Teleworking is apparently a controversial topic. The recent decision by Yahoo! to effectively ban it has inspired a lot of discussion. Absolutes aren't useful in this context, but it is worth recognising that telework can be useful even in areas where you might expect that face-to-face contact was vital.
Speaking at the Cisco Live conference in Melbourne, Grant Arden, chief technologist for the Bay of Plenty District Health Board in New Zealand, explained how teleworking had quickly become a vital tool for health workers in the region.
"Our company has around 3000 staff, and about 1000 of those at some point telework," he said. "That ranges from managers who might be crook and keep working anyway to radiologists and clinicians who might be in another country but still come back and check their notes or do a diagnosis from a radiology image That's been a significant change in itself because we're now processing patients faster."
Increasing use of teleworking has also helped the board reduce costs in other ways. "What we're doing now is focusing on reducing patient admissions," Arden said. Health costs are evenly split between hiring clinical workers and "bricks and mortar and admissions", and cutting costs in the second area is easier. "If you can keep people out of hospitals, you save quite a lot of money."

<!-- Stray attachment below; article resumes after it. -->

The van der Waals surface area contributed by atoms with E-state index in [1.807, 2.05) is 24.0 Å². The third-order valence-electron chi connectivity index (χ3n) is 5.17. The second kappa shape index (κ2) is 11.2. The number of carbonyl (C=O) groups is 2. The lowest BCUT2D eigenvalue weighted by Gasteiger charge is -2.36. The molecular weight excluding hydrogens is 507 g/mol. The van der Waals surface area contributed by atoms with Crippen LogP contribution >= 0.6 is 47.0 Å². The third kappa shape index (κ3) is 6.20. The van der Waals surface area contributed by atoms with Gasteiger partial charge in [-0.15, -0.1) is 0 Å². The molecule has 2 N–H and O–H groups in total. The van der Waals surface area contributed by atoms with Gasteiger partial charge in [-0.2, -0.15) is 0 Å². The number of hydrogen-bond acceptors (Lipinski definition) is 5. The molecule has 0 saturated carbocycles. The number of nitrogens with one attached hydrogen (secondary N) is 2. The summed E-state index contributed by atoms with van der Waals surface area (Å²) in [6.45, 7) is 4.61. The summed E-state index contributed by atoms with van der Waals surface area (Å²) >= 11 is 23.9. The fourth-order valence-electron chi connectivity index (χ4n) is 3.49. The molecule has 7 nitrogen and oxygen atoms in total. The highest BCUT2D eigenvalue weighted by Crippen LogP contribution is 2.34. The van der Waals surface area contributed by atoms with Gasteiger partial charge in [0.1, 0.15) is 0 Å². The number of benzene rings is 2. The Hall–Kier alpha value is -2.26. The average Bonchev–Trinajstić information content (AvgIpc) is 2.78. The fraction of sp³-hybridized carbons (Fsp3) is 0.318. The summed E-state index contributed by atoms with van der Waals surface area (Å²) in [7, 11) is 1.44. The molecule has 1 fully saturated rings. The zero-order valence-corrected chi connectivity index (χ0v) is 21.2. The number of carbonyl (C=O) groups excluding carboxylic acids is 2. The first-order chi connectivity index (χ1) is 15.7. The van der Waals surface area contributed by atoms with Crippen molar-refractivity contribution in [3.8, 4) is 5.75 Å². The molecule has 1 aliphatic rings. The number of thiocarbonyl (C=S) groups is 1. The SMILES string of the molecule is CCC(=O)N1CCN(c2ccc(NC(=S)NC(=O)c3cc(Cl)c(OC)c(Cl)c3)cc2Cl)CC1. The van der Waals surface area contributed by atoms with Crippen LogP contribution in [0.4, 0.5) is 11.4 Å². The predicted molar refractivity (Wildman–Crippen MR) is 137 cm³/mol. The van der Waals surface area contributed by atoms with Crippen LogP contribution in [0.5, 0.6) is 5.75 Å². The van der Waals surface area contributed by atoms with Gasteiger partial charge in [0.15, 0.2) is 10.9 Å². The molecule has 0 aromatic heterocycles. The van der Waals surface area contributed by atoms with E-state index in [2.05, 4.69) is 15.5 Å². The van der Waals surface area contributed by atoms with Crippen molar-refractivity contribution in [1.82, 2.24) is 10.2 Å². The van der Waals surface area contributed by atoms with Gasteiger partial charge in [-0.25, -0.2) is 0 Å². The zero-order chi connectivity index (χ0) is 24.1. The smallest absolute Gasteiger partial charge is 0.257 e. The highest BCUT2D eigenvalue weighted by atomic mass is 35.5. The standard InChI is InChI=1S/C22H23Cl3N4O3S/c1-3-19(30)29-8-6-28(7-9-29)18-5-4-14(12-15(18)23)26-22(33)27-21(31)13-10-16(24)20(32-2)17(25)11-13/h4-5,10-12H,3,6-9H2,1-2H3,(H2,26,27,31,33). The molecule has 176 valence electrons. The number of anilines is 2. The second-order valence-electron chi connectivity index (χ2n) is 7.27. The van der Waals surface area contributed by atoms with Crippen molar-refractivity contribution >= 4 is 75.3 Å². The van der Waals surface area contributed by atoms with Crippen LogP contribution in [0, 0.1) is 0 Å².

That said, Arden doesn't underestimate the cultural challenges in shifting to telework. Indeed, he anticipates similar challenges with the increased use of video conferencing in the health sector. "Video conferencing between hospitals and health providers is starting to explode in New Zealand," Arden said. "One of the risks associated with that is that there's so much demand now and it's paying off so quickly that the protocols around the use and when and where and how are really not in place yet. It's like when we started the whole teleworking thing. We tried it as a proof of concept and a year down the track we had 1000 people doing it. I think the same thing this year is going to happen with video."
Despite the success of the telework trial, it's worth nothing that it doesn't involve all the staff; there are still 2000 working in "conventional rules". Again, absolutes aren't helpful, and an outright ban on remote working, in the style of Yahoo! or Best Buy, doesn't seem to have any real business logic behind it. As Martin Stewart-Weeks, director of the global public sector practice at Cisco, put it: "Work flexibility should be the norm, not the exception." We'll second that.
Disclosure: Angus Kidman visited Melbourne as a guest of Cisco.